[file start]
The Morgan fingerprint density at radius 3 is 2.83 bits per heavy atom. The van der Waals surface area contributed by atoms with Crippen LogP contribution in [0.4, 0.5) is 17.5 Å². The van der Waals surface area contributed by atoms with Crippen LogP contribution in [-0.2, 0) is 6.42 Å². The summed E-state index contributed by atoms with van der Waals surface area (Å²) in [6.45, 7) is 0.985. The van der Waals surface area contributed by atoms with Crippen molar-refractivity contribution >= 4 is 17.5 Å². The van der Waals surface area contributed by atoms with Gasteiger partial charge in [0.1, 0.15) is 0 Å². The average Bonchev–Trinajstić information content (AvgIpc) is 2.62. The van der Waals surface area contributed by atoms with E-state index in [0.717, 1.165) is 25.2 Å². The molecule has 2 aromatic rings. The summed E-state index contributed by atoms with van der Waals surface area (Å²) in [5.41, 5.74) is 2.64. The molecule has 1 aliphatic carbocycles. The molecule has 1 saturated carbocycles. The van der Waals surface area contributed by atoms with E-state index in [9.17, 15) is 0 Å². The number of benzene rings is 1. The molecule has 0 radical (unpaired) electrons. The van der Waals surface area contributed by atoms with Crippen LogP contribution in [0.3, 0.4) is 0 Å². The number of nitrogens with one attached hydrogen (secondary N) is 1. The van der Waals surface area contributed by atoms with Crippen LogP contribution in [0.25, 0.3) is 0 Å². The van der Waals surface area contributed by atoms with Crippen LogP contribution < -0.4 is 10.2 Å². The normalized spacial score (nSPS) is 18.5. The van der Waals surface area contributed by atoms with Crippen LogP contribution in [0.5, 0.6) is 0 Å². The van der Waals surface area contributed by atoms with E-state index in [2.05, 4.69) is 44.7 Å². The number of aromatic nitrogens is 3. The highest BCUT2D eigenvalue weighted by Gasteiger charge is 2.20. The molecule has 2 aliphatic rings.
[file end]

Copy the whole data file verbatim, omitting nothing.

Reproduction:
The Morgan fingerprint density at radius 3 is 2.83 bits per heavy atom. The van der Waals surface area contributed by atoms with Crippen LogP contribution in [0.4, 0.5) is 17.5 Å². The van der Waals surface area contributed by atoms with Crippen LogP contribution in [-0.2, 0) is 6.42 Å². The summed E-state index contributed by atoms with van der Waals surface area (Å²) in [6.45, 7) is 0.985. The van der Waals surface area contributed by atoms with Crippen molar-refractivity contribution >= 4 is 17.5 Å². The van der Waals surface area contributed by atoms with Gasteiger partial charge in [0.1, 0.15) is 0 Å². The average Bonchev–Trinajstić information content (AvgIpc) is 2.62. The van der Waals surface area contributed by atoms with E-state index in [0.717, 1.165) is 25.2 Å². The molecule has 2 aromatic rings. The summed E-state index contributed by atoms with van der Waals surface area (Å²) in [5.41, 5.74) is 2.64. The molecule has 1 aliphatic carbocycles. The molecule has 1 saturated carbocycles. The van der Waals surface area contributed by atoms with E-state index in [9.17, 15) is 0 Å². The number of benzene rings is 1. The molecule has 0 radical (unpaired) electrons. The van der Waals surface area contributed by atoms with Crippen LogP contribution in [0.3, 0.4) is 0 Å². The number of nitrogens with one attached hydrogen (secondary N) is 1. The van der Waals surface area contributed by atoms with Crippen LogP contribution in [0.25, 0.3) is 0 Å². The van der Waals surface area contributed by atoms with Crippen LogP contribution < -0.4 is 10.2 Å². The normalized spacial score (nSPS) is 18.5. The van der Waals surface area contributed by atoms with Crippen LogP contribution in [0.5, 0.6) is 0 Å². The van der Waals surface area contributed by atoms with E-state index in [2.05, 4.69) is 44.7 Å². The number of aromatic nitrogens is 3. The highest BCUT2D eigenvalue weighted by Gasteiger charge is 2.20. The molecule has 2 aliphatic rings.